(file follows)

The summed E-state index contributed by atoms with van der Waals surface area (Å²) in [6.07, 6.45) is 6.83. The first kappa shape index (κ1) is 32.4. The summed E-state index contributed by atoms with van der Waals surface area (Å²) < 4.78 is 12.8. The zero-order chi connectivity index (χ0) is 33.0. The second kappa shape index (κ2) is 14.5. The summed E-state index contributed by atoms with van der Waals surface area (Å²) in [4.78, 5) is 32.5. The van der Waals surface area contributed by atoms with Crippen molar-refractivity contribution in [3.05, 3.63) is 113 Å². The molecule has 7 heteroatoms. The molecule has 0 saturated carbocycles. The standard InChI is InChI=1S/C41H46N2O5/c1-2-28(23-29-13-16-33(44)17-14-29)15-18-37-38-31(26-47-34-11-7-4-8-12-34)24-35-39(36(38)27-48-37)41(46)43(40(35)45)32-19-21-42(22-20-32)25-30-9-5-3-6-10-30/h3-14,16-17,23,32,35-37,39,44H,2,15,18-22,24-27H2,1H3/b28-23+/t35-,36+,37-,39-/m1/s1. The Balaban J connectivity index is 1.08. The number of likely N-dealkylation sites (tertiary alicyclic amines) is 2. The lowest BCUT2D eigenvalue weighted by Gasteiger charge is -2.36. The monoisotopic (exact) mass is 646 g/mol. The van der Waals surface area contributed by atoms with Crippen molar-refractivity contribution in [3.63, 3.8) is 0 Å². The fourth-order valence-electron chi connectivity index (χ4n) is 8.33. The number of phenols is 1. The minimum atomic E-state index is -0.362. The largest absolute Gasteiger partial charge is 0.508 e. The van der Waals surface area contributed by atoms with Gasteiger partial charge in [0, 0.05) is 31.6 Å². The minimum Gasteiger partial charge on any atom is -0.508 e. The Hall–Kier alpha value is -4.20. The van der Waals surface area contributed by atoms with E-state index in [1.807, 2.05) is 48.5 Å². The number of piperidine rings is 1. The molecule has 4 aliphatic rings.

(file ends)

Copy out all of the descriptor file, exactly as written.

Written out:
The summed E-state index contributed by atoms with van der Waals surface area (Å²) in [6.07, 6.45) is 6.83. The first kappa shape index (κ1) is 32.4. The summed E-state index contributed by atoms with van der Waals surface area (Å²) < 4.78 is 12.8. The zero-order chi connectivity index (χ0) is 33.0. The second kappa shape index (κ2) is 14.5. The summed E-state index contributed by atoms with van der Waals surface area (Å²) in [4.78, 5) is 32.5. The van der Waals surface area contributed by atoms with Crippen molar-refractivity contribution in [3.05, 3.63) is 113 Å². The molecule has 7 heteroatoms. The molecule has 0 saturated carbocycles. The standard InChI is InChI=1S/C41H46N2O5/c1-2-28(23-29-13-16-33(44)17-14-29)15-18-37-38-31(26-47-34-11-7-4-8-12-34)24-35-39(36(38)27-48-37)41(46)43(40(35)45)32-19-21-42(22-20-32)25-30-9-5-3-6-10-30/h3-14,16-17,23,32,35-37,39,44H,2,15,18-22,24-27H2,1H3/b28-23+/t35-,36+,37-,39-/m1/s1. The Balaban J connectivity index is 1.08. The number of likely N-dealkylation sites (tertiary alicyclic amines) is 2. The lowest BCUT2D eigenvalue weighted by Gasteiger charge is -2.36. The monoisotopic (exact) mass is 646 g/mol. The van der Waals surface area contributed by atoms with Crippen molar-refractivity contribution in [3.63, 3.8) is 0 Å². The fourth-order valence-electron chi connectivity index (χ4n) is 8.33. The number of phenols is 1. The minimum atomic E-state index is -0.362. The largest absolute Gasteiger partial charge is 0.508 e. The van der Waals surface area contributed by atoms with Gasteiger partial charge in [0, 0.05) is 31.6 Å². The minimum Gasteiger partial charge on any atom is -0.508 e. The Hall–Kier alpha value is -4.20. The van der Waals surface area contributed by atoms with E-state index in [1.807, 2.05) is 48.5 Å². The number of piperidine rings is 1. The molecule has 4 aliphatic rings.